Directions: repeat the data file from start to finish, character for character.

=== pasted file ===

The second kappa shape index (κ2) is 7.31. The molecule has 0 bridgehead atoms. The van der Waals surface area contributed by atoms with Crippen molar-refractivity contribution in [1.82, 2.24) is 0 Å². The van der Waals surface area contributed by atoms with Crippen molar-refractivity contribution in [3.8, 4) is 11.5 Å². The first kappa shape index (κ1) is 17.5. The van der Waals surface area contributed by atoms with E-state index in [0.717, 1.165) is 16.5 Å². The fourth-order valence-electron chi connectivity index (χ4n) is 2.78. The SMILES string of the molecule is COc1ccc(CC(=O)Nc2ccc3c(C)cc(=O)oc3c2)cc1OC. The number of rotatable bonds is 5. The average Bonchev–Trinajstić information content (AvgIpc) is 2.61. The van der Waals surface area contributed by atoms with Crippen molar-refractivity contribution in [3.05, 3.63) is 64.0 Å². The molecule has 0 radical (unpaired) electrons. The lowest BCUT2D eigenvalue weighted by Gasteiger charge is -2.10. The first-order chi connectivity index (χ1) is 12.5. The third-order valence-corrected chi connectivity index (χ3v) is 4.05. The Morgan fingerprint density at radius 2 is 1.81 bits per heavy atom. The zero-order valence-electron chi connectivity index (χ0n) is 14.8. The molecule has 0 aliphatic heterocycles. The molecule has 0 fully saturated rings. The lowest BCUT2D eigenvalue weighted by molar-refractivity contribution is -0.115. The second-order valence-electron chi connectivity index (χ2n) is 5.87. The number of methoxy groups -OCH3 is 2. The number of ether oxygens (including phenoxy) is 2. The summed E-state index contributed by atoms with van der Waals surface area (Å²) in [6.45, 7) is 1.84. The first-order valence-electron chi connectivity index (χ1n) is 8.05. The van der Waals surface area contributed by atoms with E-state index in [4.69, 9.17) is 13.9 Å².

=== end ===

The second kappa shape index (κ2) is 7.31. The molecule has 0 bridgehead atoms. The van der Waals surface area contributed by atoms with Crippen molar-refractivity contribution in [1.82, 2.24) is 0 Å². The van der Waals surface area contributed by atoms with Crippen molar-refractivity contribution in [3.8, 4) is 11.5 Å². The first kappa shape index (κ1) is 17.5. The van der Waals surface area contributed by atoms with E-state index in [0.717, 1.165) is 16.5 Å². The fourth-order valence-electron chi connectivity index (χ4n) is 2.78. The SMILES string of the molecule is COc1ccc(CC(=O)Nc2ccc3c(C)cc(=O)oc3c2)cc1OC. The number of rotatable bonds is 5. The average Bonchev–Trinajstić information content (AvgIpc) is 2.61. The van der Waals surface area contributed by atoms with Crippen molar-refractivity contribution in [3.05, 3.63) is 64.0 Å². The molecule has 0 radical (unpaired) electrons. The lowest BCUT2D eigenvalue weighted by Gasteiger charge is -2.10. The first-order chi connectivity index (χ1) is 12.5. The third-order valence-corrected chi connectivity index (χ3v) is 4.05. The Morgan fingerprint density at radius 2 is 1.81 bits per heavy atom. The zero-order valence-electron chi connectivity index (χ0n) is 14.8. The molecule has 0 aliphatic heterocycles. The molecule has 0 fully saturated rings. The lowest BCUT2D eigenvalue weighted by molar-refractivity contribution is -0.115. The second-order valence-electron chi connectivity index (χ2n) is 5.87. The number of methoxy groups -OCH3 is 2. The number of ether oxygens (including phenoxy) is 2. The summed E-state index contributed by atoms with van der Waals surface area (Å²) in [6.45, 7) is 1.84. The first-order valence-electron chi connectivity index (χ1n) is 8.05. The van der Waals surface area contributed by atoms with E-state index in [4.69, 9.17) is 13.9 Å².